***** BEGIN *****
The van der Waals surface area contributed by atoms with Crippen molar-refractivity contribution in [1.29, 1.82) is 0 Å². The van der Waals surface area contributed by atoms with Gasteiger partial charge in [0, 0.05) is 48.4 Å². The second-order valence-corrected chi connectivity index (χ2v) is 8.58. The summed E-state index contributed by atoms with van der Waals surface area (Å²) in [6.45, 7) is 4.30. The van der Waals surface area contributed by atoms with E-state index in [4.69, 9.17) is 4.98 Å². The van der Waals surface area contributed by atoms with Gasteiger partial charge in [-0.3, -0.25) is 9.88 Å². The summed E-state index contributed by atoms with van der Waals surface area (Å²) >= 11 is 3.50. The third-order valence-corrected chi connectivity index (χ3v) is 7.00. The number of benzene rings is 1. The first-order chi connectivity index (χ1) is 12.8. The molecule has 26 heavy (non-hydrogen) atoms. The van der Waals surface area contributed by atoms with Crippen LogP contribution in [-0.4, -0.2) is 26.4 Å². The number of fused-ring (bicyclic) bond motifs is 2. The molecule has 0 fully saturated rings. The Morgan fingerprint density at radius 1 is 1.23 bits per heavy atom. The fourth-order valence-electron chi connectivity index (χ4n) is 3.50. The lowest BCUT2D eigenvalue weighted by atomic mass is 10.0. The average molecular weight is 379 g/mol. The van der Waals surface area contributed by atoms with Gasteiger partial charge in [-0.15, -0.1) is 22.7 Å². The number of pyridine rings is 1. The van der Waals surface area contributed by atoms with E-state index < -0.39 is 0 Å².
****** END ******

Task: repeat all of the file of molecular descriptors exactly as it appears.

The van der Waals surface area contributed by atoms with Crippen molar-refractivity contribution in [1.29, 1.82) is 0 Å². The van der Waals surface area contributed by atoms with Gasteiger partial charge in [0, 0.05) is 48.4 Å². The second-order valence-corrected chi connectivity index (χ2v) is 8.58. The summed E-state index contributed by atoms with van der Waals surface area (Å²) in [6.45, 7) is 4.30. The van der Waals surface area contributed by atoms with E-state index in [4.69, 9.17) is 4.98 Å². The van der Waals surface area contributed by atoms with Gasteiger partial charge in [-0.3, -0.25) is 9.88 Å². The summed E-state index contributed by atoms with van der Waals surface area (Å²) >= 11 is 3.50. The third-order valence-corrected chi connectivity index (χ3v) is 7.00. The number of benzene rings is 1. The first-order chi connectivity index (χ1) is 12.8. The molecule has 26 heavy (non-hydrogen) atoms. The van der Waals surface area contributed by atoms with Crippen LogP contribution in [-0.4, -0.2) is 26.4 Å². The number of fused-ring (bicyclic) bond motifs is 2. The molecule has 0 fully saturated rings. The Morgan fingerprint density at radius 1 is 1.23 bits per heavy atom. The fourth-order valence-electron chi connectivity index (χ4n) is 3.50. The lowest BCUT2D eigenvalue weighted by atomic mass is 10.0. The average molecular weight is 379 g/mol. The van der Waals surface area contributed by atoms with Gasteiger partial charge in [-0.15, -0.1) is 22.7 Å². The number of pyridine rings is 1. The van der Waals surface area contributed by atoms with E-state index < -0.39 is 0 Å².